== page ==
Improving Linksys' Security Dialogs
Or, "How to Save Linksys $25 Million in Support
Costs and Save the World Along the Way" January 1, 2005
In May of 2004, I embarked on an odyssey
to install wireless networking at home and reported
on the continuing and utter failure of the software industry
to correct its evil ways. Seven months later, with my blood
pressure nearly returned to normal, my doctor has finally OK'd
me to work again on my computer. In celebration, I will
attempt to implement a single security feature on my network.
The usability implications? Well, let's just say that wireless
networking is not the place to look for good news.
The feature I will activate is called MAC filtering. It lets
you ensure that only certain computers, ones you identify by
hardware serial numbers, can access your wireless network.
I want to activate
it because everything I read cautions that the vast majority
of home networkers implement only the default security and
this is a dangerous state of affairs.
(Before we get too far, I emphasize for the benefit of the
uninitiated, that though sometimes dense, I am not dumb.
I can solve cryptograms without a writing implement, taught
myself 6502 assembler programming, rebuilt a car engine with
little more than a butter knife, and happened to have installed
about 100 multi-user computer systems in the days when you
had to wire stuff yourself. Now with those capabilities,
a single network option should be possible, right?)
Those who issue these
cautions also seem to be surprised that users could be so
careless. They must wonder, is it because users like living
dangerously? Or because users just don't understand the
risk? Well, did the finger-waggers ever consider that turning
on such a simple feature might be the hardest god-damned thing
to do in your entire life(?)... that it might never occur in
the average installation because:
- ... the documentation is really,
really bad. It repeats every
mistake made in software documentation since the dawn
- It provides a monolithic PDF document instead of
- The monolithic PDF document provides not answers
or procedures but reams of reference-wise descriptions
of the things one already sees on the screen. This is
the most predominant of ALL DOCUMENTATION FAILURES throughout
the entire industry, mistaking gibberish (fluff, actually)
for authentic value.
- The descriptions are all circular
references built on terms meaningful only to those
who don't need
information in the first place.
- The reference information fails to direct
the user to the useful procedures, those either buried
on the website as "FAQs" or incidentally shoveled into
- The documention completely ignores the issue that the
addresses you need are actually those of the network
cards, not the MAC Addresses shown on your remote computers'
- Not until
you get to the procedure, buried in the FAQs, do you
the required addresses for you. Having been frustrated
by using the wrong address, I even resorted to opening
my remote computer (!) to see if it had a different identifying
number on the wireless card.
- ... the software interface sucks even worse,
repeating every mistake made in user interface design since
- It uses industry nicknames ("MAC Filtering")
instead of descriptive labeling. The goal of user interface
design is to eliminate the need for training (Bellis's
Law). If anyone thinks the industry nicknames are important,
make "Expert Wording" a non-default option. It's 2005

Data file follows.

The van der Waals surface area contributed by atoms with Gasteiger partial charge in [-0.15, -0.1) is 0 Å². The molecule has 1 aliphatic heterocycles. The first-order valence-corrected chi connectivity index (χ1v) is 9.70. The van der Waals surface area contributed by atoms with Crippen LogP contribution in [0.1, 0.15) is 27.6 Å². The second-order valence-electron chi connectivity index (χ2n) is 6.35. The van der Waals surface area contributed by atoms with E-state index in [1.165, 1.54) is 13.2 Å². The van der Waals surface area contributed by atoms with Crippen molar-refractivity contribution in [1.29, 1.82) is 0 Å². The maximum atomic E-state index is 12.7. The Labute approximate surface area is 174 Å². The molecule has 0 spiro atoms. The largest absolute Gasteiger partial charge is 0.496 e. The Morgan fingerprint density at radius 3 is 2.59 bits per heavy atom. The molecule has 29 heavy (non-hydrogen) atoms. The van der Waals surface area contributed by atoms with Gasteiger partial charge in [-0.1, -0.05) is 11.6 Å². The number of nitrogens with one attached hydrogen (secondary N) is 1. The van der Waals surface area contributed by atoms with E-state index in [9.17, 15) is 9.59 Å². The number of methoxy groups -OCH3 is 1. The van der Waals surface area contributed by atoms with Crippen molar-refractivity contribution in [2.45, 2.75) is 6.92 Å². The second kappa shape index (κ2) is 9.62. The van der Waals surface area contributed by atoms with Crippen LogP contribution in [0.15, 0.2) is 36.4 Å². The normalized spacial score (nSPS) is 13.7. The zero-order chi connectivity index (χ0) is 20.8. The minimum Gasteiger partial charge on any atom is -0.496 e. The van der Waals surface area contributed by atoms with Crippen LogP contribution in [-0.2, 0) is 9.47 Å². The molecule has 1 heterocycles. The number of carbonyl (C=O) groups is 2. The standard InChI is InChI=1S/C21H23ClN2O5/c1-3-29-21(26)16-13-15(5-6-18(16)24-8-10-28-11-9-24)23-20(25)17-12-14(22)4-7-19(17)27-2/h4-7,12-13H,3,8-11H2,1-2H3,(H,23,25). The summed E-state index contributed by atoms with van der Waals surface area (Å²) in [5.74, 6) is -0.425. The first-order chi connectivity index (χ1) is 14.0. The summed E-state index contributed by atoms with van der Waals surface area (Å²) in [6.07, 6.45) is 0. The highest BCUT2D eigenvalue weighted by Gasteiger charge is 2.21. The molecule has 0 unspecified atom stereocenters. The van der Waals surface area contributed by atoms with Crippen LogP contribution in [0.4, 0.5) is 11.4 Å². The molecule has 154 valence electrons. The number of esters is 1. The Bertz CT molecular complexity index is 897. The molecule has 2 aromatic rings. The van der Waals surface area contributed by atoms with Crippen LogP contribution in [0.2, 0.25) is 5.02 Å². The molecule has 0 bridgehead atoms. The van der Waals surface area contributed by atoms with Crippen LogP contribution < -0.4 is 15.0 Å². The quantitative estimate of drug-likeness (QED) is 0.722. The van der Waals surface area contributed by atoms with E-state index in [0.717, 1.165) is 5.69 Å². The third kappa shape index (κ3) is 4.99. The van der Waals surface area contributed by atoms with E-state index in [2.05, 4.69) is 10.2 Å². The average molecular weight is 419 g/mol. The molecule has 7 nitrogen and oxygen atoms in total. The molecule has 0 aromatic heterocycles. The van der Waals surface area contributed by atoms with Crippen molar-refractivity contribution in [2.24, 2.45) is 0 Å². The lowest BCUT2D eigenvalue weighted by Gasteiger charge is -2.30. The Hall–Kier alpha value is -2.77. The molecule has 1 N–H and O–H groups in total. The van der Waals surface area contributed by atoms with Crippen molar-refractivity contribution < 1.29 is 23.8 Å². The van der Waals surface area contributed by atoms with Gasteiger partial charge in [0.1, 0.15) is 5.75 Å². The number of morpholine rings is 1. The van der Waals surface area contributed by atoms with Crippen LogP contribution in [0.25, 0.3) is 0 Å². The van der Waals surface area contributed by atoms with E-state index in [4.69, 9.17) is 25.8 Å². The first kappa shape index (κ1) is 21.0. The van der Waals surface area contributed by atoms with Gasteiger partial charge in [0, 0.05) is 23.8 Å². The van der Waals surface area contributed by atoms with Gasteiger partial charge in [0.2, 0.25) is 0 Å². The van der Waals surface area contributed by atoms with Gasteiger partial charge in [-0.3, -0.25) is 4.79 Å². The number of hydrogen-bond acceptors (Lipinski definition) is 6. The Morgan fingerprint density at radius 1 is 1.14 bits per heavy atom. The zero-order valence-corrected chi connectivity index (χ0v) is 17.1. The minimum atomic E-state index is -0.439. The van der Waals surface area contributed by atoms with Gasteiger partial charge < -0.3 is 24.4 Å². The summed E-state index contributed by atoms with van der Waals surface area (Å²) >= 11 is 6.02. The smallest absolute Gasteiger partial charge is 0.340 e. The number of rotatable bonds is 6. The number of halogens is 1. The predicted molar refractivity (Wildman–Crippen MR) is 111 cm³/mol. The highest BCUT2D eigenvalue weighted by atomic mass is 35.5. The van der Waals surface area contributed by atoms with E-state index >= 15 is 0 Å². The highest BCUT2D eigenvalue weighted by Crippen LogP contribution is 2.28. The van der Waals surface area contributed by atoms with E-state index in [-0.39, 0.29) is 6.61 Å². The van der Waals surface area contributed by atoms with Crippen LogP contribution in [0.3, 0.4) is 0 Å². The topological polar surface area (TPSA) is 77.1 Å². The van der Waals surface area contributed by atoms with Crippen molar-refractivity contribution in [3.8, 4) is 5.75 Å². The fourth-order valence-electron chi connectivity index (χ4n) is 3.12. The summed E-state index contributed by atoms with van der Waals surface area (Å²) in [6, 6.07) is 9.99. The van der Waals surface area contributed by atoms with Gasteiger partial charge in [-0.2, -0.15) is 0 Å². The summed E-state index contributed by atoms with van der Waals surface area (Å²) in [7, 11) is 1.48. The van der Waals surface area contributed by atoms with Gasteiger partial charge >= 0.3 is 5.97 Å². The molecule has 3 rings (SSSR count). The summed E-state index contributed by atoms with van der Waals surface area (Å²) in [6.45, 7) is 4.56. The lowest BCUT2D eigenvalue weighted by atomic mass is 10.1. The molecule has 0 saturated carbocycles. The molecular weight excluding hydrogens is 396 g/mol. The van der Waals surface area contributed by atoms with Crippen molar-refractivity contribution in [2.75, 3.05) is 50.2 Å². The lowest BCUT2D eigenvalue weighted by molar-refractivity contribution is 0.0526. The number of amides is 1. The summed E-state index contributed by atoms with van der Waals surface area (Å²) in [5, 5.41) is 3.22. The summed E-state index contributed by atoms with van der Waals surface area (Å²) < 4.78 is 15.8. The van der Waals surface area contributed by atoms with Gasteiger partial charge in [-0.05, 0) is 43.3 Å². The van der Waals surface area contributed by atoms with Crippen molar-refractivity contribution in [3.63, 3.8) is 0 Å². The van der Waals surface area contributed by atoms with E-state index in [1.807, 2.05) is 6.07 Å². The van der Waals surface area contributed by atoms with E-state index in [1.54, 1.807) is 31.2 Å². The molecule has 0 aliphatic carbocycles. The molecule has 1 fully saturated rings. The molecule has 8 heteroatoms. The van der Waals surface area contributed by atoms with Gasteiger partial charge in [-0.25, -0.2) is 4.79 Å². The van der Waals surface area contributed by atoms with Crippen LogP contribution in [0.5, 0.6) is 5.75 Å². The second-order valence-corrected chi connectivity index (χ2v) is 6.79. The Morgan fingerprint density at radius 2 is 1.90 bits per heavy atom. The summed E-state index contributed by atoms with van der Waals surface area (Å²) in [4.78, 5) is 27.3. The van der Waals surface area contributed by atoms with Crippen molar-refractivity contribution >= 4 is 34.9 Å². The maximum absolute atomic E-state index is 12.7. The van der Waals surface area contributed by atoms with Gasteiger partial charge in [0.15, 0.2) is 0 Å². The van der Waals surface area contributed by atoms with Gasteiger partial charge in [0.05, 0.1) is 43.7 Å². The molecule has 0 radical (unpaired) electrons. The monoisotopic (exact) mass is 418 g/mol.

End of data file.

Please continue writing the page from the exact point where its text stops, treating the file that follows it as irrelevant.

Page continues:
for crying out loud.
- It uses inaccurate wording that exactly matches items
you see prominently elsewhere in the interface ("MAC
yet these are not the items you need to supply. (You
need to find "physical addresses.)
- For complex functions it uses terse labels (lacking
critical noun/verb combinations), so they fail to accurately
identify the critical action they
The button, "Wireless
Client MAC List" actually opens a panel that automatically
identifies the MAC addresses on your network.
- It uses function cues that fail to accurately indicate
the nature of what they afford. Notice in the image below,
the "More..." link. It leads to their Help info, yet
it looks like it could lead to functionality. That's
if you notice it at all. The menu items are OK without
underlines or buttons because the user expects them to
navigate... but the More link is almost hidden.
- It mixes up methods for labeling the secondary navigation
and page names. As a newcomer trying to unravel the wireless
world, you have to really study the left nav and section
names on various pages to figure out what the subordination
of options really is. The problem is that the 2nd and
3th levels of groupings are mixed up on various pages.
The sad part is that these problem are almost all fixable
with simple review and rewording. The functionality is awesome.
It's the words that need work. And don't get me wrong... no
one could have designed this interface better on any first
attempt. Anyone's design—mine, yours, Linksys's—needs to be
up from real use. Below are my real-use fixes.
Aside from the bigger, political fixes (hire and use UI/usability
experts, spend the time and money for serious docs), are there
simple common denominators to the UI fixes? Yes:
- Be explicit.
- Be perfectly accurate.
- Embed the instructions right into the interface.
- Strip out parallel words ("wireless").
- Use a noun and verb in function labels.
- Eliminate the decades-old propensity for terse labels,
especially in an infrequently-used beginner's system of complex
- Make sure clickable items show up as such.
- Position controls as close as possible to the items they
control (the upcoming Bellis's Law of Control Proximity).
The Per-Computer Security List
The View/Detect Addresses Page